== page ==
The historic Algonquin Hotel in Manhattan is best known for the
Algonquian Round Table -- a daily gathering of journalists, actors,
authors, and publicists beginning in 1919. For ten years the "Vicious
Circle" met to exchange ideas and barbs. A few years later a battered
stray cat waltzed through the front door to establish himself as the
resident cat. The hotel has had a cat in residence ever since.
It was the late 1930s and Frank Case, the owner of the hotel at the time, adopted the bedraggled ginger tabby and nurtured him back to health. Case had named the cat Rusty but actor John Barrymore insisted that the animal needed a grander, more theatrical name and dubbed him Hamlet instead. It was probably no coincidence that Barrymore was starring in Hamlet on Broadway at the time.
Ever since then the hotel has been home to a cat. All of the male cats have been named Hamlet and all of the female cats have been named Matilda. Why Matilda? That particular part of the story has apparently been lost to the mists of time.
The current denizen of the hotel is Matilda III, a four-year-old rag doll cat who is the darling of guests and staff alike. She is the tenth feline-in-residence at the hotel. Like all of the cats, except that first one, she was adopted from a local shelter.
While Matilda has the run of all of the non-food areas of the hotel, she prefers to waltz around the lobby to keep an eye the comings and goings of the guests. She likes to hang out on the luggage carts, behind the computer on the front desk, or occasionally even on a sofa. She receives a sizable amount of fan mail.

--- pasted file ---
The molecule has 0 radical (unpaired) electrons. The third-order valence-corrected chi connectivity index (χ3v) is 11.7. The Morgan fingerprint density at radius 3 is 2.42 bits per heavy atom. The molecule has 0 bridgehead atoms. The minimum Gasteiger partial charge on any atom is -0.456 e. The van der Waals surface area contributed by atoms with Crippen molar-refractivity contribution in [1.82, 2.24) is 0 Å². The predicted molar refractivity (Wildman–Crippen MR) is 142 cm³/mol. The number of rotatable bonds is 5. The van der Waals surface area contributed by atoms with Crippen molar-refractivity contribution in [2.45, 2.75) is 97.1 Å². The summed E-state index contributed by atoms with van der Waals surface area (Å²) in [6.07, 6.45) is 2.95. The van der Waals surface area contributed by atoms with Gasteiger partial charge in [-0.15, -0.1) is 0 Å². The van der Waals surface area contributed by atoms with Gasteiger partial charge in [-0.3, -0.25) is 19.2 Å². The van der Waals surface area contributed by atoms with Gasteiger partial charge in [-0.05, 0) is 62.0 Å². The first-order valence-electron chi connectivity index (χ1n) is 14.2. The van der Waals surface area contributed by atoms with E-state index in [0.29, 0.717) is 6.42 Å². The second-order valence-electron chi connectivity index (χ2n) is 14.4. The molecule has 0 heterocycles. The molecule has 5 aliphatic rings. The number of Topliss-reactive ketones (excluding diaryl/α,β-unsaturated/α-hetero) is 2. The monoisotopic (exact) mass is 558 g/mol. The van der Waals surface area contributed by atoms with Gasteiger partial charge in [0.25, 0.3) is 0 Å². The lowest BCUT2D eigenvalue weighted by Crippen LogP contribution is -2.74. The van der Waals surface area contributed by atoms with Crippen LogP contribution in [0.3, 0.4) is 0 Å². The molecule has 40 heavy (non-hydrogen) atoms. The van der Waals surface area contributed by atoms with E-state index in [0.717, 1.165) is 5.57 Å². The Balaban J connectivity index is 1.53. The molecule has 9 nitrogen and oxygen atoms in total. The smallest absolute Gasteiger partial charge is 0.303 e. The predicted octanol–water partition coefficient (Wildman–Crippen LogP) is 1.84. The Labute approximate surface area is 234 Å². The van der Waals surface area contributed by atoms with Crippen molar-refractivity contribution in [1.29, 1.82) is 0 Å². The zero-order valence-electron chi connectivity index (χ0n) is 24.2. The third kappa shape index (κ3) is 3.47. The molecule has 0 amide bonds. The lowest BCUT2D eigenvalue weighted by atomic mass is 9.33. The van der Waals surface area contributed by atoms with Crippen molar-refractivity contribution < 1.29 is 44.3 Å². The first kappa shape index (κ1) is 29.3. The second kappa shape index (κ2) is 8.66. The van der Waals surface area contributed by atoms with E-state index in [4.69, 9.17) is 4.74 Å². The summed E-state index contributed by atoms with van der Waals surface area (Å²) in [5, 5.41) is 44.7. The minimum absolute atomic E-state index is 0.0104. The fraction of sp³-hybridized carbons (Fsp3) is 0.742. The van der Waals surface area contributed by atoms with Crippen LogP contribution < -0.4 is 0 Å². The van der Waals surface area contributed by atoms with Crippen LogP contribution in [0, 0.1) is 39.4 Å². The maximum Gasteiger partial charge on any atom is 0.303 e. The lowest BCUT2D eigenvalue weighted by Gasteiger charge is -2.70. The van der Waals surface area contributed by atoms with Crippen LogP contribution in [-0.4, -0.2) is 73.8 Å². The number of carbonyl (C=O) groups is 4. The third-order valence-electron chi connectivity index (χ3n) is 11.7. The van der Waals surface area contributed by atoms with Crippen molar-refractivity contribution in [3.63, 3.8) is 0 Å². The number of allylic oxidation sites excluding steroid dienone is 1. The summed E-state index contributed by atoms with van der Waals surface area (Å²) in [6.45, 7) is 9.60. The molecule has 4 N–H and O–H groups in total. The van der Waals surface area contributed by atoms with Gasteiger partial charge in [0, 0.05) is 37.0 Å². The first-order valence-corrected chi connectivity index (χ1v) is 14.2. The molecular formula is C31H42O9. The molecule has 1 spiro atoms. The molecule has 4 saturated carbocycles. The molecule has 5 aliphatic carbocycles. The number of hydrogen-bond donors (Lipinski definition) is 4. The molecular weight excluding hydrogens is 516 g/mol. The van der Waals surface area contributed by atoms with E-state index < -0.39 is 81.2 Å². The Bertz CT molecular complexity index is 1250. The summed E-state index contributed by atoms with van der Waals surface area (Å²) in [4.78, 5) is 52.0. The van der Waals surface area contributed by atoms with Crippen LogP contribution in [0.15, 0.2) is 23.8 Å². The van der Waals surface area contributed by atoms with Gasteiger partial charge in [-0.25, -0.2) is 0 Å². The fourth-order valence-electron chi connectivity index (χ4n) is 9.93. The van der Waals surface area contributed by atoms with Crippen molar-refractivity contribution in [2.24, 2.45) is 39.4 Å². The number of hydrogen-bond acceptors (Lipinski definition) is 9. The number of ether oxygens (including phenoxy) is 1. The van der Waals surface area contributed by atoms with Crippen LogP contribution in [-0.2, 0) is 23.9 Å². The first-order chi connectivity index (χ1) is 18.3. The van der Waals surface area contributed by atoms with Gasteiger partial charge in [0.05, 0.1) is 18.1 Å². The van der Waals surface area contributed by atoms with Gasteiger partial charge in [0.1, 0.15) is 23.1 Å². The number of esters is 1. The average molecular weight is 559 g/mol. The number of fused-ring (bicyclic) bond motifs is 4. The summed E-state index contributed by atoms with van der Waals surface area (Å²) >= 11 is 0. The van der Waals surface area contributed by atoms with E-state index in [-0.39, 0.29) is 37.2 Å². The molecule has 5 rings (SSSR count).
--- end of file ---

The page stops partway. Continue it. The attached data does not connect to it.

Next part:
The executive assistant for the hotel also holds the position of Chief Cat Officer and makes sure that Matilda is well-cared for. She also helps Matilda keep up with her Facebook and Twitter accounts, as well as responding to emails. (firstname.lastname@example.org)
Matilda's life hasn't been all tuna and catnip. A couple of years ago she was banned by the health department after a complaint. Once they investigated she was returned but was no longer allowed in the dining rooms or kitchen. She is now kept out of those areas thanks to an invisible fence.
One of THE events of the year in New York is Matilda's birthday party. In 2002, Matilda II made a dramatic exit from her party by dashing across the cake and leaving little frosting paw prints behind her as she headed for the door. She was apparently just not in a party mood that evening.